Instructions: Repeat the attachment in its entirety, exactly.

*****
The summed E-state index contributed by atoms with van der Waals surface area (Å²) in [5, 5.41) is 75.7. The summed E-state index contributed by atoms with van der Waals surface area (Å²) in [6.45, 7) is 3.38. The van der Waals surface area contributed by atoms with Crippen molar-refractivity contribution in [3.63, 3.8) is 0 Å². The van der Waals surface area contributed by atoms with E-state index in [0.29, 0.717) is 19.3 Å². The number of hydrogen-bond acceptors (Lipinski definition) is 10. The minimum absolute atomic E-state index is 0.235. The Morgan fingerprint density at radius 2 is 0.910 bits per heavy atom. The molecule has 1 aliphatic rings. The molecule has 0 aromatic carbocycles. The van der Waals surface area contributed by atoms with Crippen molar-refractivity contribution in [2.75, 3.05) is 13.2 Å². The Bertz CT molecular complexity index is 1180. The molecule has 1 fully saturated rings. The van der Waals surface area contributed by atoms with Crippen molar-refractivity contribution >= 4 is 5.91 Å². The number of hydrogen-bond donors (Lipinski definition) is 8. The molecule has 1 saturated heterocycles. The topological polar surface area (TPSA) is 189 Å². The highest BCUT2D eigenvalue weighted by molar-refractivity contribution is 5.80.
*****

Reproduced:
The summed E-state index contributed by atoms with van der Waals surface area (Å²) in [5, 5.41) is 75.7. The summed E-state index contributed by atoms with van der Waals surface area (Å²) in [6.45, 7) is 3.38. The van der Waals surface area contributed by atoms with Crippen molar-refractivity contribution in [3.63, 3.8) is 0 Å². The van der Waals surface area contributed by atoms with E-state index in [0.29, 0.717) is 19.3 Å². The number of hydrogen-bond acceptors (Lipinski definition) is 10. The minimum absolute atomic E-state index is 0.235. The Morgan fingerprint density at radius 2 is 0.910 bits per heavy atom. The molecule has 1 aliphatic rings. The molecule has 0 aromatic carbocycles. The van der Waals surface area contributed by atoms with Crippen molar-refractivity contribution in [2.75, 3.05) is 13.2 Å². The Bertz CT molecular complexity index is 1180. The molecule has 1 fully saturated rings. The van der Waals surface area contributed by atoms with Crippen molar-refractivity contribution >= 4 is 5.91 Å². The number of hydrogen-bond donors (Lipinski definition) is 8. The molecule has 1 saturated heterocycles. The topological polar surface area (TPSA) is 189 Å². The highest BCUT2D eigenvalue weighted by molar-refractivity contribution is 5.80.